Bundesliga topples Premier League in profitability

The Bundesliga is fast becoming the main challenger to the Premier League’s economic supremacy, according to a global management consultancy firm. A.T Kearney, who help companies gain competitive advantage, report that the German league has already overtaken the Premier League in profitability and average attendances. Many fans will be surprised at the findings considering German teams’ failure in the Champions league in recent years, combined with the lack of television coverage in the UK in comparison to neighbouring rivals Spain and Italy. However, while the English Premier League suffers from a decline in domestic popularity, the Bundesliga continues to grow with the highest average attendance in Europe.

“The greatest league in the world is a phrase often employed by media partners of the Premier League but on close inspection, it is apparent that the Bundesliga has reasonable claims to challenge this," said Emmanuel Hembert of A.T. Kearney

“We believe that the rise of popularity and success of European leagues comes in cycles and we are now on the cusp of change as the English Premier League comes under increasing threat from the economic strengthening of the Bundesliga.”

For the last decade the English top flight has been regarded by many as the world’s most exciting league, with its success mainly attributed to its commercialism and stadium upgrades, which has subsequently attracted the best players in the world.

However, the Premier League suffered from a decline in profits of 15% from 2005/06 and a further fall of 30% from the following season, coinciding with a record high wages ration in 2006/07 according to the Deloitte Annual Review of Football Finance.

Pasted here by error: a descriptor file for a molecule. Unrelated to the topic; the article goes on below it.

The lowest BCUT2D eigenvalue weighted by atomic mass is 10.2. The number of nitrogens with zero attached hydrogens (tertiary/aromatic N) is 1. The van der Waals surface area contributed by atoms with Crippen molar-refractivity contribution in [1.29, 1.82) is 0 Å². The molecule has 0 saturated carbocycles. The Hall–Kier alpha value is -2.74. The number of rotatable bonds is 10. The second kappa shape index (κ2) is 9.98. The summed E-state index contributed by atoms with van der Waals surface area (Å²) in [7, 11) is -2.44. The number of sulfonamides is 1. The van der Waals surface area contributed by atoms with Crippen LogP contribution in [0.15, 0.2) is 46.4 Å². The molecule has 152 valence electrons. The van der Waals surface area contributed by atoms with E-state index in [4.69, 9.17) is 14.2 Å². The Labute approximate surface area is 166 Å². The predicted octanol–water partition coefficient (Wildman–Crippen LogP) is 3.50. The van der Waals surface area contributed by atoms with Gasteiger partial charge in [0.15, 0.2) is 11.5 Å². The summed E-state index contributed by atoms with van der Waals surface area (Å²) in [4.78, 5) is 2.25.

Suffering from unsustainable high levels of debt, Premier League teams now find themselves in huge financial difficulty with net debt tripled in 2006/07 from what it was in 2003/04.  While other less overt issues such as a perceived lack of competitiveness outside the Big Four, and foreign owners bankrolling loss-making clubs have made the division an uncertain place.

In contrast, the Bundesliga is a league reborn, cashing in on the success of the 2006 World Cup in Germany, a growing commercialism, strong economy, increased attendances and a media market that has yet to be fully exploited.

The 2006 World Cup meant investment in new state-of-the-art stadia with an infrastructure for a lasting legacy. The country spent 1.4 billion euro on 12 venues, increasing average attendances and corporate hospitality.

The Bundesliga’s commercial revenues, such as sponsorship deals and merchandising, are at similar levels to the Premier League at approximately 600m euro and are expected to continue this rate of growth.

And although the revenue per supporter is well down on the Premier League, the Bundesliga now holds the highest average attendances in Europe with Borussia Dortmund topping the continent with an average attendance of 74,000.

Germany is also reaping the benefits of a stronger economy in turbulent times. Notwithstanding the global credit crunch, the country’s economy still has the highest GDP in Europe,  creating a solid platform for clubs to achieve profitable success.